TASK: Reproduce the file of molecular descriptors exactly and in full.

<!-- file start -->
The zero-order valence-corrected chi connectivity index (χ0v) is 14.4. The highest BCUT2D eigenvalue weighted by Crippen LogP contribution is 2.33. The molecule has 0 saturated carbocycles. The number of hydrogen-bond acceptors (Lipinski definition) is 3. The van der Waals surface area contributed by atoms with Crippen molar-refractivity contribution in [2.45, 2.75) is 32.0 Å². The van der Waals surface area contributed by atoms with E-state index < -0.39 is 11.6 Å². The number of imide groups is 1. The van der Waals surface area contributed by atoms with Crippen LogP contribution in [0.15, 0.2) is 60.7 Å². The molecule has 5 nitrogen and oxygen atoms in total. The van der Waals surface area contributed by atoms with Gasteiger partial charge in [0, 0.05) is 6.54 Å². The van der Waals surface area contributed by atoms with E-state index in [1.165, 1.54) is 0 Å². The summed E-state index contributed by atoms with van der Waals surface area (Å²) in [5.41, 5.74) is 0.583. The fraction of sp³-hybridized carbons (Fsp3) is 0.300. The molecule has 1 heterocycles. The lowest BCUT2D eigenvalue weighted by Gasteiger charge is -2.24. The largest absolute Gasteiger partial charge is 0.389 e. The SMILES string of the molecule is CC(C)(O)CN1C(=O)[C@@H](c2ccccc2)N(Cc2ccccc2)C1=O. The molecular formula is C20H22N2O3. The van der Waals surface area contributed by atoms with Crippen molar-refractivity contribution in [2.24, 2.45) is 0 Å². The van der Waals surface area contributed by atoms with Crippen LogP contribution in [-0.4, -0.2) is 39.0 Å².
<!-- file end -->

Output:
The zero-order valence-corrected chi connectivity index (χ0v) is 14.4. The highest BCUT2D eigenvalue weighted by Crippen LogP contribution is 2.33. The molecule has 0 saturated carbocycles. The number of hydrogen-bond acceptors (Lipinski definition) is 3. The van der Waals surface area contributed by atoms with Crippen molar-refractivity contribution in [2.45, 2.75) is 32.0 Å². The van der Waals surface area contributed by atoms with E-state index < -0.39 is 11.6 Å². The number of imide groups is 1. The van der Waals surface area contributed by atoms with Crippen LogP contribution in [0.15, 0.2) is 60.7 Å². The molecule has 5 nitrogen and oxygen atoms in total. The van der Waals surface area contributed by atoms with Gasteiger partial charge in [0, 0.05) is 6.54 Å². The van der Waals surface area contributed by atoms with E-state index in [1.165, 1.54) is 0 Å². The summed E-state index contributed by atoms with van der Waals surface area (Å²) in [5.41, 5.74) is 0.583. The fraction of sp³-hybridized carbons (Fsp3) is 0.300. The molecule has 1 heterocycles. The lowest BCUT2D eigenvalue weighted by Gasteiger charge is -2.24. The largest absolute Gasteiger partial charge is 0.389 e. The SMILES string of the molecule is CC(C)(O)CN1C(=O)[C@@H](c2ccccc2)N(Cc2ccccc2)C1=O. The molecular formula is C20H22N2O3. The van der Waals surface area contributed by atoms with Crippen molar-refractivity contribution in [2.24, 2.45) is 0 Å². The van der Waals surface area contributed by atoms with Crippen LogP contribution in [-0.4, -0.2) is 39.0 Å².